Hadassah

Diversity

Thursday, Mar 3 2016

Janice Greenwald
Hebrew Studies

The founding fathers could not have imagined, in their wildest dreams, that the refuge they created would become home to such a diverse population of ingathered exiles, pioneers, refugees and dreamers who today make their homes within her borders.  The Yishuv leadership were primarily Ashkenazim who had come from Europe. They were only marginally aware of the Sephardic community, its traditions and its culture. Their divisions were primarily political, and often in conflict with the traditional observant religious community. They recognized the responsibility to make a home for the remnants of the Jews of Europe who had survived the Shoah. Within a few years of independence, they absorbed not only the remnants of European Jewry, but also the bulk of the Jewish communities of Iraq, Iran, Yemen, and Morocco. Every decade seemed to bring new ethnic communities to Israel.

The population has increased to 8.4 million people (74.9% are Jewish and 20.7% are Arabs). When the state was established in 1948 there were only 806,000 residents. Israel society is made up of many different groups. Even among the Jewish population there are various sectors: Ashkenazim, Sephardim, Secular, Orthodox, and Ultra-Orthodox. There are Arabs, non-Christian Arabs, Baha’i, Druze and Muslims. There are also small ethnic religious groups such as the Circassians and the Samaritans, and small Christian communities from Europe such as the German Beit el community in Zikron Ya’akov. This can also be divided in Olim and Sabras, those who came to Israel to live and those who were born in Israel.

Between the Jewish New Year 2014 and 2015, Israel welcomed 32,000 new immigrants. They came from the Ukraine, France, Russia and the United States.

The large non-Jewish minority in Israel is Arab, representing about one-fifth of the country’s population. Most of Israel’s Arabs live in Arab settlements in the Galilee on the eastern coastal plane in the northern Negev. There are also large concentrations of Arabs in mixed cities such as Haifa, Jerusalem, Acre and Ramle. The vast majority of Israel’s Arabs are Sunni Muslims with only about one tenth being Christian. There are the Bedouins and the Druze, separate religious communities but Arabs.

A study performed by the Pew Forum on Religion and Public Life found that one in four Jewish individuals currently live in a country other than the one that they were born in. Since the establishment of the state of Israel, Jews emigrated from 130 other countries. These continuous waves of immigration have left their mark on the country’s politics and society.

On November 23, 2015, Israel approved immigration for 9,000 Ethiopian Jews. These are the “last” group of Ethiopian Jews awaiting immigration to Israel. Two years ago the “last” group arrived with 450 Ethiopian Jews. There are many challenges for this group. Ethiopian Israelis lack employment, wages and education. Over 135,000 Ethiopian Jews have made Aliyah beginning in 1977 when the Sephardic rabbi of Israel ruled that the Ethiopian community was indeed Jewish. They have had to struggle to integrate since most came from poor and uneducated families, and from a very different culture. Many Ethiopians feel that they are discriminated against. Prime Minister Benjamin Netanyahu has promised to take steps to address this discrimination.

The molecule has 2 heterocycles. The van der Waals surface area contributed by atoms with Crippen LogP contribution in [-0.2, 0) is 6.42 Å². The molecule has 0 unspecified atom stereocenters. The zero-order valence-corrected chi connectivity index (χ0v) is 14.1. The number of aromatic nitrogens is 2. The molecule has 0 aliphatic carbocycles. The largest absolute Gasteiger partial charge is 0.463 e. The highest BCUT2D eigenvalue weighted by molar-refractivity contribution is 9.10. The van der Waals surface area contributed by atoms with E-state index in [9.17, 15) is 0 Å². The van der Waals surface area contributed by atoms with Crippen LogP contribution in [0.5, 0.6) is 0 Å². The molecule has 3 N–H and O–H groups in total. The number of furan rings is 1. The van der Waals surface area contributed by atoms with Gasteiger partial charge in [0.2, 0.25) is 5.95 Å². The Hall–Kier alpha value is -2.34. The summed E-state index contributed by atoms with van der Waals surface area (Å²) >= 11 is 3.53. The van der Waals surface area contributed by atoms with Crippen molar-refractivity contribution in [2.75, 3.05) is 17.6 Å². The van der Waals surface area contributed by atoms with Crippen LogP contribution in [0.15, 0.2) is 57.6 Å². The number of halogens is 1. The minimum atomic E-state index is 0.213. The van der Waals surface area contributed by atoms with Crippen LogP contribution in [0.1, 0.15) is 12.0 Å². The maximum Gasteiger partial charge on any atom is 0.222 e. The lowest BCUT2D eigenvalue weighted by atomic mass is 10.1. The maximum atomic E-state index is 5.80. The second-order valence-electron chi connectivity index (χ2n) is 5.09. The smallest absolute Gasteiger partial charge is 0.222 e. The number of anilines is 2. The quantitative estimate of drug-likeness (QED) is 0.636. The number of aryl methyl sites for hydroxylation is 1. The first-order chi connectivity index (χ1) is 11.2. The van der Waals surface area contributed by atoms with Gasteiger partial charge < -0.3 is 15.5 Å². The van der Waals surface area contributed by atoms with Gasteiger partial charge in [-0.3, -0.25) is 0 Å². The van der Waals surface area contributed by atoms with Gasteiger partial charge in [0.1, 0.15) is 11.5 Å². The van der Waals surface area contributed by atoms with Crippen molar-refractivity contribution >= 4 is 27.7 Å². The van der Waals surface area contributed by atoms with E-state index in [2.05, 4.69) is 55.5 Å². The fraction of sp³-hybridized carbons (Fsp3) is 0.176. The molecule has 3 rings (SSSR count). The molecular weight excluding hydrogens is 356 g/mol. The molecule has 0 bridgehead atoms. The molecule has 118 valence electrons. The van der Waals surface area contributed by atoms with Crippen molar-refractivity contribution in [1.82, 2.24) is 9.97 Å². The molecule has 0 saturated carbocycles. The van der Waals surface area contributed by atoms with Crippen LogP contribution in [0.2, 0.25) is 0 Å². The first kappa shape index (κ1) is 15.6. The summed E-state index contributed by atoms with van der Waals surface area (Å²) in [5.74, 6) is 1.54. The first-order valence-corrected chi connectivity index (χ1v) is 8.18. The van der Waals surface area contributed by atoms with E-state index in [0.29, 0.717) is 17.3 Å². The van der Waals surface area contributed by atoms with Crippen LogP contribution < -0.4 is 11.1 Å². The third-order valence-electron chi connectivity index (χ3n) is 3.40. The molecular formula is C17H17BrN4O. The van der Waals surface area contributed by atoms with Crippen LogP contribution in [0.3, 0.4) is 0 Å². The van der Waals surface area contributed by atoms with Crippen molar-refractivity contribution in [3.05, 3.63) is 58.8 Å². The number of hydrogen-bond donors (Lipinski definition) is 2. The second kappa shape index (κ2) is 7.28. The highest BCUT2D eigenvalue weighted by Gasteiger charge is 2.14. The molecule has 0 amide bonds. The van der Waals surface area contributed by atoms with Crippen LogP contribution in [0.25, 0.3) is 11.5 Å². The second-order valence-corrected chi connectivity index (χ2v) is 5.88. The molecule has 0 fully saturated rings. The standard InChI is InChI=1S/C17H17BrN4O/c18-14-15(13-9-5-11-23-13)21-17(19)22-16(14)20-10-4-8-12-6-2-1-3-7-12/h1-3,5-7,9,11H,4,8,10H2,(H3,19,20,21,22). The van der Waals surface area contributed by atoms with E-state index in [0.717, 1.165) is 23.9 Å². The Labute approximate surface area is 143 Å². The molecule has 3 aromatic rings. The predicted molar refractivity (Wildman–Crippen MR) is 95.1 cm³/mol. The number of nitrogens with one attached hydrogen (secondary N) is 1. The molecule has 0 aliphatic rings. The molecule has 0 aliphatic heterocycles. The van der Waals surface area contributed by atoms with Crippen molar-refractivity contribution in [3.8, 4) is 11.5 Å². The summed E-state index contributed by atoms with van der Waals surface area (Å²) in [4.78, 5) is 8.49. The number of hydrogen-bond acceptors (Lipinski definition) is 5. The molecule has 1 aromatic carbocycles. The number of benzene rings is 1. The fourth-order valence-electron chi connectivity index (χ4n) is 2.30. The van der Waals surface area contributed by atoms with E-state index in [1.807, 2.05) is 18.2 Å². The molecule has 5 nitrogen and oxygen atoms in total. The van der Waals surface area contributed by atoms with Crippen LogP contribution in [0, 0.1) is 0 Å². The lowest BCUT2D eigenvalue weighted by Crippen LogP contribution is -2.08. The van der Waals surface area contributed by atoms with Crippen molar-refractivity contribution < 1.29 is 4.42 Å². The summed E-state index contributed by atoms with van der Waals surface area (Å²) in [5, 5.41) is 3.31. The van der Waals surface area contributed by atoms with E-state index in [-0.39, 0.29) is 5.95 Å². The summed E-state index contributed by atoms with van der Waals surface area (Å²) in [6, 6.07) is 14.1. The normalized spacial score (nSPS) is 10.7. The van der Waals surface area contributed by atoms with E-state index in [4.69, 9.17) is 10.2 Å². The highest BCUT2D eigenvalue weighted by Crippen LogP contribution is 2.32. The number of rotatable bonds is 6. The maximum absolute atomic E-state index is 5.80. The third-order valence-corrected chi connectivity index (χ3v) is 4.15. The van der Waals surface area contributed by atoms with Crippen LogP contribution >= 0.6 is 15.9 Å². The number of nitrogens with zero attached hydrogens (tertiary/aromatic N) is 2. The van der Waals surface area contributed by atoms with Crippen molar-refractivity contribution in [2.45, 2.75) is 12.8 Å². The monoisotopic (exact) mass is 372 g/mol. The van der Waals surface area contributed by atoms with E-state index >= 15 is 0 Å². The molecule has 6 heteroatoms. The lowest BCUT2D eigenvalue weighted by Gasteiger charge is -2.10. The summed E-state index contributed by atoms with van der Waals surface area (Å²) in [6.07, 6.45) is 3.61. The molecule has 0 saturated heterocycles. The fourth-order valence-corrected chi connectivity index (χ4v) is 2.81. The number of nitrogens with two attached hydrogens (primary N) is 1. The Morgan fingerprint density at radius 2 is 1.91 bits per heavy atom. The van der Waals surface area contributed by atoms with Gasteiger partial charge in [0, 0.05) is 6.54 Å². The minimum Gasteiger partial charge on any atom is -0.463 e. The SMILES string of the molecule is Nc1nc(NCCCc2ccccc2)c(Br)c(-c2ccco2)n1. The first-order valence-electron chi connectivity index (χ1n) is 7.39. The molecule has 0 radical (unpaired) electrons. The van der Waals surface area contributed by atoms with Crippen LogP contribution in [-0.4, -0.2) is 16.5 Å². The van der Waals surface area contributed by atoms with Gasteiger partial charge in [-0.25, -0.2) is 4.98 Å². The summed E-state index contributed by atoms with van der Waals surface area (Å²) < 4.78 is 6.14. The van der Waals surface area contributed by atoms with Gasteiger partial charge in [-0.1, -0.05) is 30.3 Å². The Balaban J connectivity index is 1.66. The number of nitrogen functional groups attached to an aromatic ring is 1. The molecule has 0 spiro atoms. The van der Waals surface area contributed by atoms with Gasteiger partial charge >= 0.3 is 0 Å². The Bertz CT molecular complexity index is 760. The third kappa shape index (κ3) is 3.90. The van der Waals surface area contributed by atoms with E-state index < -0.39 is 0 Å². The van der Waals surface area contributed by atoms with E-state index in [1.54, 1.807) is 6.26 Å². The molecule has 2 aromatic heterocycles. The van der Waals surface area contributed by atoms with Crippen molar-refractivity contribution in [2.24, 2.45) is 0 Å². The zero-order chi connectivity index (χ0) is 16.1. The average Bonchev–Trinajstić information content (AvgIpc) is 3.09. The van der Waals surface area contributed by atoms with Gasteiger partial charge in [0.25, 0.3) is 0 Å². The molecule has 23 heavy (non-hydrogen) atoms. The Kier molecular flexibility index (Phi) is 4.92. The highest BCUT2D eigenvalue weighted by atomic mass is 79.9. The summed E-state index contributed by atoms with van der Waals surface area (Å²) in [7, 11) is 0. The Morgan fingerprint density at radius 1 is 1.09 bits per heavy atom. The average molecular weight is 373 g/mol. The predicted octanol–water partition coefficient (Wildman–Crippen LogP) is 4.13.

The diversity of Israel’s Jewish population leads to differences of opinion about the status of women, social and economic issues, foreign policy and state and religion, to name a few.  Immigrant groups have preserved their traditions to varying degrees. The official and most common language in Israel is Hebrew, which is spoken by six million people. Next is Arabic, spoken by one million people. English is the main language for purposes of external relations. Many Israelis speak English and many of the signposts are in English, Arabic and Hebrew. Other languages are also spoken, such as Russian, Jewish-Arabic and Yiddish.

Unlike immigrants to other developed countries, who must apply separately for citizenship, Jewish immigrants to Israel automatically become citizens, according to the Law of Return. Even before their arrival to Israel the immigrants are offered training in language, housing and job search support. There is even economic support for the first several months. A central means of imparting Israel values and culture as well as the Hebrew language is for the Jewish immigrants to fulfill a military requirement.

In this changing and uncertain world, other countries can certainly look to the model that Israel has provided in the way that Israel has accepted people from other lands. Of course there have been challenges, but Israel has been successful in developing a strong democracy with a strong economy. May the State of Israel go from strength to strength.

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